United States District Court Eastern District of California
April 8, 2011
R.J. SUBIA, RESPONDENT.
The opinion of the court was delivered by: Terry J. Hatter, Jr. Senior United States District Judge
The Court has considered the petition for a writ of habeas corpus, together with the moving and opposing papers.
In a recent decision, the Supreme Court reversed the Ninth Circuit's holding that federal courts could undertake a substantive review of state courts' application of state law. Swarthout v. Cooke, 562 U.S. __, 131 S. Ct. 859, 860, 178 L. Ed. 2d 732, 740 (2011). While California's some evidence standard does create a liberty interest in parole, Estelle v. McGuire, 502 U.S. 62, 112 S. Ct. 475, 116 L. Ed. 2d 385 (1991)held that there should be no substantive due process examination of a state's laws. Swarthout, 562 U.S. at __, 131 S. Ct. at 861-62, 178 L. Ed. 2d at 742. Therefore, federal courts may only undertake a procedural due process review of habeas petitions concerning parole denials. Swarthout, 562 U.S. at __, 131 S. Ct. at 862, 178 L. Ed. 2d at 743. This review, however, is limited to the standard articulated in Greenholtz v. Inmates of Neb. Penal & Correctional Complex, 442 U.S. 1,99 S. Ct. 2100, 60 L. Ed. 2d 668 (1979): As long as the prisoner has received notice and an opportunity to be heard during parole proceedings, federal procedural due process has been satisfied. Swarthout, 562 U.S. at __, 131 S. Ct. at 862, 178 L. Ed. 2d at 743.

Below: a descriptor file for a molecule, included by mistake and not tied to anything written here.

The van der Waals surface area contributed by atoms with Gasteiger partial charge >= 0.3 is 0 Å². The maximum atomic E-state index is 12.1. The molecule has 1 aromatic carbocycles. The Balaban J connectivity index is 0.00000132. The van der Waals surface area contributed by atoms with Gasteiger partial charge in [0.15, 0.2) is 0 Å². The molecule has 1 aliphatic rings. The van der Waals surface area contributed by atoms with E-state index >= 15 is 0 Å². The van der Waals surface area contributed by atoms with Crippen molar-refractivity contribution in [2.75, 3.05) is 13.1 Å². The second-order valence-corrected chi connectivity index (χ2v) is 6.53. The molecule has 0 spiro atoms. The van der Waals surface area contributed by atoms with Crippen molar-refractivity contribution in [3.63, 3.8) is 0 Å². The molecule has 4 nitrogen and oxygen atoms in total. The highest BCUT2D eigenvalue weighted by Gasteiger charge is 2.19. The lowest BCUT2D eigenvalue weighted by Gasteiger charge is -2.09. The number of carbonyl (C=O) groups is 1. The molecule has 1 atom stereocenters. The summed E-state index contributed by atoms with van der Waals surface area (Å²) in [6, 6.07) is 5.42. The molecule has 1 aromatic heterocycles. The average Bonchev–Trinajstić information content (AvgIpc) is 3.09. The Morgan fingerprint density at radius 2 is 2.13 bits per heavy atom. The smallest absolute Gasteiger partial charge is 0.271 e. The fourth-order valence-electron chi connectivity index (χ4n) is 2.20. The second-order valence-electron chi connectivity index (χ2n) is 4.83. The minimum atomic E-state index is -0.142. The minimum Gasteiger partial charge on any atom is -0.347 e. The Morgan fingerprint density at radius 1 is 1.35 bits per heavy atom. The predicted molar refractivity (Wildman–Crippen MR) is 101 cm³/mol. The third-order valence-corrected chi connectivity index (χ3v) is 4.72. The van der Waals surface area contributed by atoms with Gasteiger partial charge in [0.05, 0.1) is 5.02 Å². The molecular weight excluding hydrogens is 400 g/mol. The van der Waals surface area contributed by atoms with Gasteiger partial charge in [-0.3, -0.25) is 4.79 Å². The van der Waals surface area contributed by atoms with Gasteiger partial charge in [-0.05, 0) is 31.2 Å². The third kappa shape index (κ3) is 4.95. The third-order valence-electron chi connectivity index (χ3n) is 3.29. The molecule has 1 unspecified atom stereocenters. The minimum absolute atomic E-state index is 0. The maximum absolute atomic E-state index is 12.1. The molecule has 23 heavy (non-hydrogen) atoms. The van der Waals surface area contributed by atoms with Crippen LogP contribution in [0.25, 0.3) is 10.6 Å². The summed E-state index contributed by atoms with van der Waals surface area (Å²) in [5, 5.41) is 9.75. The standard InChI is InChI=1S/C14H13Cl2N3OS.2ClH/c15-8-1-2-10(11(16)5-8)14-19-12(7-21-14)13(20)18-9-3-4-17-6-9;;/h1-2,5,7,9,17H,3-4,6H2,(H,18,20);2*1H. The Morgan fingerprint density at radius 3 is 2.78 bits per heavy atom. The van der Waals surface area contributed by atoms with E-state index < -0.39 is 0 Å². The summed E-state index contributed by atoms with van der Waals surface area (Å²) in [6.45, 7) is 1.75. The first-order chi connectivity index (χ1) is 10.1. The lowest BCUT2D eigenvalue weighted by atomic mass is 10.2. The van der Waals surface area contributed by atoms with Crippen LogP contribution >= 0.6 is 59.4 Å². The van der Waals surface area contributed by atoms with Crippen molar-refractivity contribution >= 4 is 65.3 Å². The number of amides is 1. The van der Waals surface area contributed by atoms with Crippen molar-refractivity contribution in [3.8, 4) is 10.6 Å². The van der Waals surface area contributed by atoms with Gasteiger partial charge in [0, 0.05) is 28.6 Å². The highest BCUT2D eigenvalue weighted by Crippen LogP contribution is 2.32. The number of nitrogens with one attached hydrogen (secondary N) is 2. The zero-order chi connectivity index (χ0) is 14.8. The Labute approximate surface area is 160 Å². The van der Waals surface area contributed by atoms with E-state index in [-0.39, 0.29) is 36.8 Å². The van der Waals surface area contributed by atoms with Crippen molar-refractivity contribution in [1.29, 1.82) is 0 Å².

Here, Petitioner has not alleged a lack of notice or opportunity to be heard. Indeed, the record clearly reflects Petitioner was present, with counsel, at his parole hearing. Therefore, procedural due process is satisfied under Swarthout.
It is Ordered that Petitioner's petition for a writ of habeas corpus be, and hereby is, Denied.
© 1992-2011 VersusLaw Inc.